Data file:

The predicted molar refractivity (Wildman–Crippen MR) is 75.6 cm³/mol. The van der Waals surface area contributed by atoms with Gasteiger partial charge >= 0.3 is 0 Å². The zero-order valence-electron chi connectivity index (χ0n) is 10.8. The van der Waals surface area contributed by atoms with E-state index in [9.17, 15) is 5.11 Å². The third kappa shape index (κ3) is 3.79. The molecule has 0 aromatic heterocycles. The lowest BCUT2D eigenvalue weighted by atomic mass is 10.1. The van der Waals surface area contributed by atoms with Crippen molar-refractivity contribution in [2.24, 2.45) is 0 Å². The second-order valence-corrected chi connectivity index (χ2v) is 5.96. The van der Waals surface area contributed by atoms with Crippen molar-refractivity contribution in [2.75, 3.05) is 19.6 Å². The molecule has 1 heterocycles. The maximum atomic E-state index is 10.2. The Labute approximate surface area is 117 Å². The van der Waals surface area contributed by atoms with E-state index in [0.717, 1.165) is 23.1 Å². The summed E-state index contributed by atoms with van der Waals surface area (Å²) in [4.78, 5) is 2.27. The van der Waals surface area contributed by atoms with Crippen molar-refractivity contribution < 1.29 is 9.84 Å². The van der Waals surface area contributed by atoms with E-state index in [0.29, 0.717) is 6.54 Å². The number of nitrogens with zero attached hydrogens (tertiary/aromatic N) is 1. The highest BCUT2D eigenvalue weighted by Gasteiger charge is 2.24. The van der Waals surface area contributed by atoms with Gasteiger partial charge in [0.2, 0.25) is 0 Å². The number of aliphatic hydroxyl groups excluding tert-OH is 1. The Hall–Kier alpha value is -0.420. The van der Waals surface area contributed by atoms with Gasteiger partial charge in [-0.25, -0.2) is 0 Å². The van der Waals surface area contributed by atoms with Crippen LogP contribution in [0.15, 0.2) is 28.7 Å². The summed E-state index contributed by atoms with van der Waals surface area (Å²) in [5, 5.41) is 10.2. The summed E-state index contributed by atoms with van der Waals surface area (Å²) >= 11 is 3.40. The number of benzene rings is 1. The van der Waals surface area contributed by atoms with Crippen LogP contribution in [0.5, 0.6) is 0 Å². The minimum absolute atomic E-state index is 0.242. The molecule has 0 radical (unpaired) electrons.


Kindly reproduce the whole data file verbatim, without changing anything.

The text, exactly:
The predicted molar refractivity (Wildman–Crippen MR) is 75.6 cm³/mol. The van der Waals surface area contributed by atoms with Gasteiger partial charge >= 0.3 is 0 Å². The zero-order valence-electron chi connectivity index (χ0n) is 10.8. The van der Waals surface area contributed by atoms with E-state index in [9.17, 15) is 5.11 Å². The third kappa shape index (κ3) is 3.79. The molecule has 0 aromatic heterocycles. The lowest BCUT2D eigenvalue weighted by atomic mass is 10.1. The van der Waals surface area contributed by atoms with Crippen molar-refractivity contribution in [2.24, 2.45) is 0 Å². The second-order valence-corrected chi connectivity index (χ2v) is 5.96. The van der Waals surface area contributed by atoms with Crippen molar-refractivity contribution in [2.75, 3.05) is 19.6 Å². The molecule has 1 heterocycles. The maximum atomic E-state index is 10.2. The Labute approximate surface area is 117 Å². The van der Waals surface area contributed by atoms with E-state index in [0.717, 1.165) is 23.1 Å². The summed E-state index contributed by atoms with van der Waals surface area (Å²) in [4.78, 5) is 2.27. The van der Waals surface area contributed by atoms with Crippen molar-refractivity contribution < 1.29 is 9.84 Å². The van der Waals surface area contributed by atoms with E-state index in [0.29, 0.717) is 6.54 Å². The number of nitrogens with zero attached hydrogens (tertiary/aromatic N) is 1. The highest BCUT2D eigenvalue weighted by Gasteiger charge is 2.24. The van der Waals surface area contributed by atoms with Gasteiger partial charge in [0.2, 0.25) is 0 Å². The number of aliphatic hydroxyl groups excluding tert-OH is 1. The Hall–Kier alpha value is -0.420. The van der Waals surface area contributed by atoms with Gasteiger partial charge in [-0.25, -0.2) is 0 Å². The van der Waals surface area contributed by atoms with Crippen LogP contribution in [0.15, 0.2) is 28.7 Å². The summed E-state index contributed by atoms with van der Waals surface area (Å²) in [5, 5.41) is 10.2. The summed E-state index contributed by atoms with van der Waals surface area (Å²) >= 11 is 3.40. The number of benzene rings is 1. The van der Waals surface area contributed by atoms with Crippen LogP contribution in [0.5, 0.6) is 0 Å². The minimum absolute atomic E-state index is 0.242. The molecule has 0 radical (unpaired) electrons.